Tips for successful chick hatches

COLLEGE STATION – Following Texas A&M AgriLife Extension Service recommendations can improve successful chick hatches.

A brood of successfully hatched chicks. (Texas A&M AgriLife Extension Service photo)

Dr. Greg Archer, AgriLife Extension poultry specialist, College Station, said the 21-day hatch period can go wrong in many ways, but taking precautions and following scientific steps can lead to consistently good hatches.

Archer said several precautions should be taken before incubating eggs to improve the likelihood of a successful hatch.

Store eggs at 60-69 degrees and 75-80% relative humidity as quickly as possible after they are laid, Archer said. Do not wash eggs that will be incubated, and don’t incubate excessively dirty eggs. 

Store eggs with the large end up, and set eggs angled 3-10 like hands on a clock after they are laid, he said.

Don’t incubate eggs that are blood-stained, cracked, dirty, elongated, rounded, toe punched, wrinkled or small or double, Archer said.

“Blood or fecal matter can contaminate the incubator with bacteria and compromise the other eggs,” he said. “Eggs that are misshapen shouldn’t be incubated because chicks have a hard time getting out.”

Make sure the incubator is working correctly and consistently before incubating eggs, he said. Follow the directions for the incubator in use, and turn it on several days before eggs are set.

Make sure temperatures are 99.5-100.5 degrees, and check at least twice a day, Archer said.

“Fluctuations in temperatures can cause a poor hatch,” he said. “If possible, use thermometers that have probes or other remote monitoring to minimize the number of times you have to open the incubator.”

Incubators perform best in rooms that are 70-80 degrees with no draft, he said. It should be set on a level surface that receives no direct sunlight and away from corners or against any wall or barrier.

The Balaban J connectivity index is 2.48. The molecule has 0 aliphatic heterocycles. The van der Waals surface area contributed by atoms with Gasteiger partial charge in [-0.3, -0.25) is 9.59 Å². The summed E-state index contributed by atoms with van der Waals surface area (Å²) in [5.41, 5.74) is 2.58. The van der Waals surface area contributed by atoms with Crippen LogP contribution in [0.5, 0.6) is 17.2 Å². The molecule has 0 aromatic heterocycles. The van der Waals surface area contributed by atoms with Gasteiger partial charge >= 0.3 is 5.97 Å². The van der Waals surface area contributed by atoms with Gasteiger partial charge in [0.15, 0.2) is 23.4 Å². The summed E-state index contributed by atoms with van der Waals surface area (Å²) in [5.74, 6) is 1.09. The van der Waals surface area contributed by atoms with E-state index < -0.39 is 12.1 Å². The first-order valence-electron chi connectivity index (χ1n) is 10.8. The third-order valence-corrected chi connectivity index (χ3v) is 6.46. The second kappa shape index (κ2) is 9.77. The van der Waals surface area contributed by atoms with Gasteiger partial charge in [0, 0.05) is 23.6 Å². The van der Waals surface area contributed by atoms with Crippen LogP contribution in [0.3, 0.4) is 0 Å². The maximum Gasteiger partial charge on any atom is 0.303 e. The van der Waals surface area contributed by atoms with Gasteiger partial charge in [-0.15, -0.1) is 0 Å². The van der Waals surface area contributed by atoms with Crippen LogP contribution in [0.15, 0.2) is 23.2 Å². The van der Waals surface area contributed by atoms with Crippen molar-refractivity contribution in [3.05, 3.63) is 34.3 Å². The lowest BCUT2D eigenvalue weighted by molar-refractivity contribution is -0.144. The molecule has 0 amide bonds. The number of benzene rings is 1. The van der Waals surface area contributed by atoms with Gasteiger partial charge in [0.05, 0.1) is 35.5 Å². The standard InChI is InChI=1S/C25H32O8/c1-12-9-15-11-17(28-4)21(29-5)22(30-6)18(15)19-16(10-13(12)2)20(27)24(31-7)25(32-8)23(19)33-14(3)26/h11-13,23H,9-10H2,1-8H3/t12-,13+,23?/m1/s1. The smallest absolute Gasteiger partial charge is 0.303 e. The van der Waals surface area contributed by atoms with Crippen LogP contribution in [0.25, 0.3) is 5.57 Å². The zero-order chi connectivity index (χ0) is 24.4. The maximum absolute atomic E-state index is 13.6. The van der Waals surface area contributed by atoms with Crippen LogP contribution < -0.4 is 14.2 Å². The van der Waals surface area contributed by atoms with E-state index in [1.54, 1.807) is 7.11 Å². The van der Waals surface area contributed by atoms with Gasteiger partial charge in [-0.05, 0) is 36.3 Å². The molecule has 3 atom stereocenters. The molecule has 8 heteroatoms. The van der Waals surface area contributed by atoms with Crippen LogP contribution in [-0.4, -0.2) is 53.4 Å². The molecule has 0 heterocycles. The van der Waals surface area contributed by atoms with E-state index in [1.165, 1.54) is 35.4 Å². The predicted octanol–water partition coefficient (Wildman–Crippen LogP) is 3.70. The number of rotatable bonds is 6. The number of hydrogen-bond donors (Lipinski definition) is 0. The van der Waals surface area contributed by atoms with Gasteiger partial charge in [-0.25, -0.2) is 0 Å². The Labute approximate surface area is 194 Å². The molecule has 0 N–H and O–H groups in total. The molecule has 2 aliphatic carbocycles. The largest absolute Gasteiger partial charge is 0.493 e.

Archer said the incubator should maintain 55-60% relative humidity. Humidity level is one of the factors amateurs have the most problem with.

“Humidity is important because it can affect the hatch if it’s too high or too low,” he said. “The surface area of the water, not the depth, influences humidity in the incubator. If you need to increase the humidity, you can use wet crumpled paper towels or sponges. The key is increasing the surface area.”

Candle eggs – put them against a flashlight – at 10-12 days of incubation to make sure embryos are still viable, Archer said. Remove any nonviable eggs to prevent contamination of the remaining hatch. 

Remove or turn off the incubator’s egg turner three days before the hatch, Archer said.

“Chicken eggs shouldn’t be turned after day 18,” he said. “Eggs should be laying on their side.”

Humidity should then be increased to 65-70% relative humidity, he said. The vent plug should be removed if water droplets appear inside the incubator.

The incubator’s lid should not be removed after day 18, Archer said. If it must be removed to check water levels on day 20, do it quickly.

“Chicks may take nearly 24 hours to hatch,” Archer said. “Do not help the chicks out of their shells. If they cannot hatch themselves, they likely will not survive.”

Once chicks successfully leave the shell, leave them in the incubator for 24 hours or until they are completely dry, Archer said.

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